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Microsoft’s cloud breach affects users worldwide

  • Power outages affect Microsoft’s cloud platform Azure for hours
  • Several Microsoft services including Teams and Outlook hit
  • Microsoft says most customers have now restored service
  • The share fell 3.2 percent

Jan 25 (Reuters) – Microsoft Corp ( MSFT.O ) said on Wednesday it had restored all its cloud services after a network outage took down its Azure cloud platform along with services such as Teams and Outlook used by millions around the world.

Azure’s status page showed that services were affected in the Americas, Europe, Asia Pacific, Middle East and Africa. Only services in China and its platform for governments were not affected.

By late morning, Azure said most customers should have seen services resume after a full restoration of the Microsoft Wide Area Network (WAN).

A breach of Azure, which has 15 million enterprise customers and over 500 million active users, could affect multiple services and create a domino effect, as nearly all of the world’s largest companies use the platform, according to Microsoft data.

Companies have become increasingly dependent on online platforms after the pandemic led to more employees working from home.

Previously, Microsoft said it had determined that a network connectivity issue occurred with devices across the Microsoft WAN. This affects connectivity between clients on the internet to Azure, as well as connectivity between services in data centers, it said.

Microsoft later tweeted that it had rolled back a network change it believed was the cause of the problem and was using “additional infrastructure to speed up the recovery process”.

Microsoft did not disclose the number of users affected by the outage, but data from outage tracking website Downdetector showed thousands of incidents across continents.

The Downdetector website tracks outages by collecting status reports from various sources, including users.

Microsoft’s cloud business had helped boost second-quarter earnings on Tuesday. It forecast third-quarter revenue in its so-called intelligent cloud business to be $21.7 billion to $22 billion, despite concerns that the lucrative cloud segment for big tech companies could be hit hard as customers look to cut spending.

Azure’s share of the cloud computing market rose to 30% by 2022, trailing Amazon’s AWS, according to estimates from BofA Global Research.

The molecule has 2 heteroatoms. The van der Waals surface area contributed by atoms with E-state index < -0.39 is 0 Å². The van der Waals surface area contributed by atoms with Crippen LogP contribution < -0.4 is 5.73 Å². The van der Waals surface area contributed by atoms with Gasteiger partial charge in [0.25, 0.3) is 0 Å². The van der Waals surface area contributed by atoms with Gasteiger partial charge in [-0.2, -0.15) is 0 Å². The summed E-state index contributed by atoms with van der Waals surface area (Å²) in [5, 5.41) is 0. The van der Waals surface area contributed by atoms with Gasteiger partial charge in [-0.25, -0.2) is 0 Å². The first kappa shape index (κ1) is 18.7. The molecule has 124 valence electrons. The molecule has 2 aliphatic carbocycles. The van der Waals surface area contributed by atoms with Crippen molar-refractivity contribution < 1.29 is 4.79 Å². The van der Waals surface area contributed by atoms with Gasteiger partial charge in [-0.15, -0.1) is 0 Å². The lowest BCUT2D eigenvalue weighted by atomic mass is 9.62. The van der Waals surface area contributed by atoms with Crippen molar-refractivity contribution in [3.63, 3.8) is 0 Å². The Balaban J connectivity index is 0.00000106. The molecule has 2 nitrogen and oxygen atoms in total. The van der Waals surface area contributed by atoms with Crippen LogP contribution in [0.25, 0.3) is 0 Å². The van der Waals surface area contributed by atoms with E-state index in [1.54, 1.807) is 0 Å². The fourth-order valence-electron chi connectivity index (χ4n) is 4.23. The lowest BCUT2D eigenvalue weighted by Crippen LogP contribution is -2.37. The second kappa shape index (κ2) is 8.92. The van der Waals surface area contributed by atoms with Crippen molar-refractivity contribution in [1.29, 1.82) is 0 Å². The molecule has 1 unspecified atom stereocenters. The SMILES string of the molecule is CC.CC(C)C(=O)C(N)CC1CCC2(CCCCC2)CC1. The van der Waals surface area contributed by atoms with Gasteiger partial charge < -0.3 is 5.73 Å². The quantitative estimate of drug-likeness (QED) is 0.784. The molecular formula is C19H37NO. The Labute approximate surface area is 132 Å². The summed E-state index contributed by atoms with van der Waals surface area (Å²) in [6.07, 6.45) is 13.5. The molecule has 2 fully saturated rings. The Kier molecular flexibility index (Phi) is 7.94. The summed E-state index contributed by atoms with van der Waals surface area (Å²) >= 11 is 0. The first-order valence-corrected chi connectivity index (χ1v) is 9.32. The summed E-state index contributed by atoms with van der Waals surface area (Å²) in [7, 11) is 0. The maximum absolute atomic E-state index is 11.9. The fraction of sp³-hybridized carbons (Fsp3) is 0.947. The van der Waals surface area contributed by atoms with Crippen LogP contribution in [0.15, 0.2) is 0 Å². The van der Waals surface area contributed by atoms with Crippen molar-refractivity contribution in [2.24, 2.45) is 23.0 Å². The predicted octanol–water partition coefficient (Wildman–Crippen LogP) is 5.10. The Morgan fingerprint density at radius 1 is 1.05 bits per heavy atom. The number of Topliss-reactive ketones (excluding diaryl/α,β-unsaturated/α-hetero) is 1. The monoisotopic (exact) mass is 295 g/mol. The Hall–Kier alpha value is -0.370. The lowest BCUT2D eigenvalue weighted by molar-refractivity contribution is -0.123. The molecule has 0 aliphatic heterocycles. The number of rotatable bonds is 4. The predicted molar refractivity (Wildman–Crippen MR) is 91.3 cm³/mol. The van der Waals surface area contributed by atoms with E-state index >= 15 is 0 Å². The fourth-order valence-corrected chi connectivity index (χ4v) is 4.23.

Microsoft joined other major technology companies in turning to layoffs to deal with the weaker economy, announcing last week that it was cutting more than 10,000 jobs.

Shares fell 3.2% to $234.41.

Outages of Big Tech platforms are not uncommon as several companies, from Google ( GOOGL.O ) to Meta ( META.O ) have seen service outages. Azure, the second-largest provider of cloud services after Amazon ( AMZN.O ), was hit by outages last year.

During the outage, users experienced problems exchanging messages, joining conversations or using features in the Teams application. Many users took to Twitter to share updates on the service outage, with #MicrosoftTeams as a social media hashtag.

Used by more than 280 million people globally, Microsoft Teams is an integral part of the daily operations of businesses and schools, which use the service to make calls, schedule meetings and organize their workflow.

There was little sign of significant disruption at major UK-based financial services, where multiple messaging applications offered by vendors such as Movius and Symphony are used alongside Microsoft Teams to connect bankers with customers, and office-based staff with remote colleagues.

Two London-based sources, who work at two major global banks, said they had not even noticed a problem.

Deutsche Boerse Group, which runs the Frankfurt stock exchange, said there had been no impact on trading. Frankfurt-based Commerzbank AG ( CBKG.DE ) said in a statement that Microsoft was investigating several issues affecting the bank.

Among the other affected services were Microsoft Exchange Online, SharePoint Online, OneDrive for Business, according to the company’s status page.

“I think there’s a very big debate about resiliency in the communications and cloud space and the critical applications,” said Symphony CEO Brad Levy.

Reporting by Akriti Sharma in Bengaluru and Supantha Mukherjee in Stockholm, additional reporting by Sinead Cruise in London; Written by Charlie Devereux, edited by Elaine Hardcastle

Our standards: Thomson Reuters Trust Principles.

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